Wales: no vaping, vicar!
In June, the Welsh government put forward proposals to ban the use of e-cigarettes in public places to mirror the current ban on tobacco smoking. Rightly, many vapers, campaigners and opposition politicians were livid at the idea. Even the flimsy excuse for smoking bans - to protect non-smokers from 'secondhand' smoke - doesn't apply to using e-cigarettes. Since there is no evidence of any harm to e-cigarette users, how can 'secondhand' vapour harm anyone?
But the sheer swivel-eyed lunacy of health minister Mark Drakeford's plan has been coming to light in recent weeks. He has set out three scenarios for the potential attention of the courts:
1) A member of the clergy working from home, working ‘indefinable’ hours given the nature of the work, would not be able to vape in the room they are working.
2) If you work from home between 9-5pm and take a work call in your lounge at 8pm or check emails every 15 minutes your lounge could be classed as a workplace – so the ban would apply.
3) If your workplace is a studio flat you won’t be able to ‘vape’ at all in your home during working hours.
Of course, such bans would be unenforceable. But that's no barrier to the megalomania of public health fanatics like Drakeford.
There are valuable lessons here for everyone interested in choice. First, the assumption that a proposal is too mad to go forward has been disproved time and again. That was widely assumed with workplace smoking bans but that didn't stop their implementation. It was also assumed with bans on smoking in cars, display bans in shops and plain packs. They are now all in force or about to come into effect. We need to oppose this nonsense every step of the way.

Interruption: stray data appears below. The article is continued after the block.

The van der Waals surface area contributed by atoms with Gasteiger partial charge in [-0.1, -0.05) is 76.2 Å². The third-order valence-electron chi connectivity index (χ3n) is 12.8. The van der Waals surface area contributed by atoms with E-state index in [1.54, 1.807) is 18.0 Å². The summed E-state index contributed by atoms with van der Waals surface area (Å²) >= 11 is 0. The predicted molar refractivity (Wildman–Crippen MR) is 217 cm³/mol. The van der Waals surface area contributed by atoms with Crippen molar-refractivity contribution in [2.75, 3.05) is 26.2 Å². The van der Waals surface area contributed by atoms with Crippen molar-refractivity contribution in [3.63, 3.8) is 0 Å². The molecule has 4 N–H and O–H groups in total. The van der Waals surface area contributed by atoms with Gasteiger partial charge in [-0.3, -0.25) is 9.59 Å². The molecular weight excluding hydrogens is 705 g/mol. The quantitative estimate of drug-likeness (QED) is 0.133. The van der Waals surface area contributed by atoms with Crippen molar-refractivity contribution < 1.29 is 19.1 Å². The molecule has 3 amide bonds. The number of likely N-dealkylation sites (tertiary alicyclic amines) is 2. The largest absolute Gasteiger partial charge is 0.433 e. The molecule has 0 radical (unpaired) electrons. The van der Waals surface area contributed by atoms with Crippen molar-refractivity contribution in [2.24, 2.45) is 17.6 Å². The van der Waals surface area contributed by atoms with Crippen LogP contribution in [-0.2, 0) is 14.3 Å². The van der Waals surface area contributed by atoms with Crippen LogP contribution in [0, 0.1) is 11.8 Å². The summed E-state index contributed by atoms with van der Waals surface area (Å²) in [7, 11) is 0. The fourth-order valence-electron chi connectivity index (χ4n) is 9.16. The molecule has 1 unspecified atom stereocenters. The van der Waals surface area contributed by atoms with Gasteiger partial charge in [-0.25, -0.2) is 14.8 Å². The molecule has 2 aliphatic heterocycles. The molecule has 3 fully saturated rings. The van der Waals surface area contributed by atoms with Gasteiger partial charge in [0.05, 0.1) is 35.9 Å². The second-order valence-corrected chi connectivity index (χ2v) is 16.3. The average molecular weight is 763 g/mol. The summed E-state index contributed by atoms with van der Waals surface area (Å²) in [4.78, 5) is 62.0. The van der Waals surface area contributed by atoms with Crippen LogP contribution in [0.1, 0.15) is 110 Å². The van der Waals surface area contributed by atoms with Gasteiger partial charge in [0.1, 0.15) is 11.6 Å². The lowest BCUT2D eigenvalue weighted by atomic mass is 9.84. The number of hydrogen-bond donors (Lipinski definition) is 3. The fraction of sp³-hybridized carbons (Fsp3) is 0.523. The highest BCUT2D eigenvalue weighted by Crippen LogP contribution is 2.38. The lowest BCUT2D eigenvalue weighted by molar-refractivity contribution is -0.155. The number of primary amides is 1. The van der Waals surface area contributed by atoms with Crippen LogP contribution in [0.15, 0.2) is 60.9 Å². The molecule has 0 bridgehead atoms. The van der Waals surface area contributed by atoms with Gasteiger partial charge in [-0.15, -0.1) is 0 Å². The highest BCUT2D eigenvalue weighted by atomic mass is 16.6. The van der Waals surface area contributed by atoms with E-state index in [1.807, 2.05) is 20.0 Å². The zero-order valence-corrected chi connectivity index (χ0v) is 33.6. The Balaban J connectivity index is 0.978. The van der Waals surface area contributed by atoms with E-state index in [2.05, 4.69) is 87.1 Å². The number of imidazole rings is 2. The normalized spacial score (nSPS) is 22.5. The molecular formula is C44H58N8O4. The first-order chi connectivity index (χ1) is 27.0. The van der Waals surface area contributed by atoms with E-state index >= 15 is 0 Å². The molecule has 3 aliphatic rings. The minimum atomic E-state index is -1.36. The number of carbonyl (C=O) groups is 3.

Second, where smoking regulations go, vaping regulation seems to be following, despite the protestations of some anti-tobacco figures who believe e-cigarettes are a safe alternative. Already, we have bans on vaping on public transport and other public places. More and more pubs have decided to ban vaping 'just in case', despite any legal requirement to do so. Elsewhere in the world, authorities aren't even waiting. The Canadian city of Saskatoon, for example, has just banned outdoor smoking and vaping.
None of these bans is warranted. They will have no impact whatsoever on health. They represent a control-freak minority who want to restrict all our 'bad' habits - even the ones that aren't bad at all. Unless these monomaniacs face stiff opposition, our freedoms are going to be severely curtailed.